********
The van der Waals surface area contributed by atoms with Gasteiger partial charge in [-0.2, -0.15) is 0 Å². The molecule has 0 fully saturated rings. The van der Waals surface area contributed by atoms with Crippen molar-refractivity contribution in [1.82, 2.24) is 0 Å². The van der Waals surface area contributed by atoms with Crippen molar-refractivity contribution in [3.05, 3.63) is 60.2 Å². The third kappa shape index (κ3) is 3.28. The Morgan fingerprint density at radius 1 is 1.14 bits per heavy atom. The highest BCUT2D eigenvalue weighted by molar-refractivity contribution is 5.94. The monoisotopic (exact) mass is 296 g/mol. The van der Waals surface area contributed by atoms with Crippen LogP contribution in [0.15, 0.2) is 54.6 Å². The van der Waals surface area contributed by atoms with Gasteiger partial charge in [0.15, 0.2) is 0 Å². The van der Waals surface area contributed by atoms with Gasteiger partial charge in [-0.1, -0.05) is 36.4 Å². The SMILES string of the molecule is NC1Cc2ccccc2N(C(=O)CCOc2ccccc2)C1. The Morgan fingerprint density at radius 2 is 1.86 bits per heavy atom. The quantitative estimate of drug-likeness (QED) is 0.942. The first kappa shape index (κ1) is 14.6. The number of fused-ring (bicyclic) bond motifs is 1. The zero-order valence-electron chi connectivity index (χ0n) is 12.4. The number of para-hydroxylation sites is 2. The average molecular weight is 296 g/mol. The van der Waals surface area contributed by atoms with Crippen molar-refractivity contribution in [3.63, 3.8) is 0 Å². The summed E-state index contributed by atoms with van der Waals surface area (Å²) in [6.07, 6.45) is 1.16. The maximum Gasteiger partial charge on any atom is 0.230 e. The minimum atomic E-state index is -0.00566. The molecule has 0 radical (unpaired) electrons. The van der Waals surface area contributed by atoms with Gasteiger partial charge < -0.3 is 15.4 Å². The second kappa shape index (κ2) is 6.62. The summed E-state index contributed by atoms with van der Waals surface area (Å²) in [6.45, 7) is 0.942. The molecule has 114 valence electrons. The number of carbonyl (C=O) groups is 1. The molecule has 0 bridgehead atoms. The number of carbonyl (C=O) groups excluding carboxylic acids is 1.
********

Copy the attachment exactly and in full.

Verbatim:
The van der Waals surface area contributed by atoms with Gasteiger partial charge in [-0.2, -0.15) is 0 Å². The molecule has 0 fully saturated rings. The van der Waals surface area contributed by atoms with Crippen molar-refractivity contribution in [1.82, 2.24) is 0 Å². The van der Waals surface area contributed by atoms with Crippen molar-refractivity contribution in [3.05, 3.63) is 60.2 Å². The third kappa shape index (κ3) is 3.28. The Morgan fingerprint density at radius 1 is 1.14 bits per heavy atom. The highest BCUT2D eigenvalue weighted by molar-refractivity contribution is 5.94. The monoisotopic (exact) mass is 296 g/mol. The van der Waals surface area contributed by atoms with Crippen LogP contribution in [0.15, 0.2) is 54.6 Å². The van der Waals surface area contributed by atoms with Gasteiger partial charge in [0.15, 0.2) is 0 Å². The van der Waals surface area contributed by atoms with Gasteiger partial charge in [-0.1, -0.05) is 36.4 Å². The SMILES string of the molecule is NC1Cc2ccccc2N(C(=O)CCOc2ccccc2)C1. The Morgan fingerprint density at radius 2 is 1.86 bits per heavy atom. The quantitative estimate of drug-likeness (QED) is 0.942. The first kappa shape index (κ1) is 14.6. The number of fused-ring (bicyclic) bond motifs is 1. The zero-order valence-electron chi connectivity index (χ0n) is 12.4. The number of para-hydroxylation sites is 2. The average molecular weight is 296 g/mol. The van der Waals surface area contributed by atoms with Crippen molar-refractivity contribution in [3.63, 3.8) is 0 Å². The summed E-state index contributed by atoms with van der Waals surface area (Å²) in [6.07, 6.45) is 1.16. The maximum Gasteiger partial charge on any atom is 0.230 e. The minimum atomic E-state index is -0.00566. The molecule has 0 radical (unpaired) electrons. The van der Waals surface area contributed by atoms with Gasteiger partial charge < -0.3 is 15.4 Å². The second kappa shape index (κ2) is 6.62. The summed E-state index contributed by atoms with van der Waals surface area (Å²) in [6.45, 7) is 0.942. The molecule has 114 valence electrons. The number of carbonyl (C=O) groups is 1. The molecule has 0 bridgehead atoms. The number of carbonyl (C=O) groups excluding carboxylic acids is 1.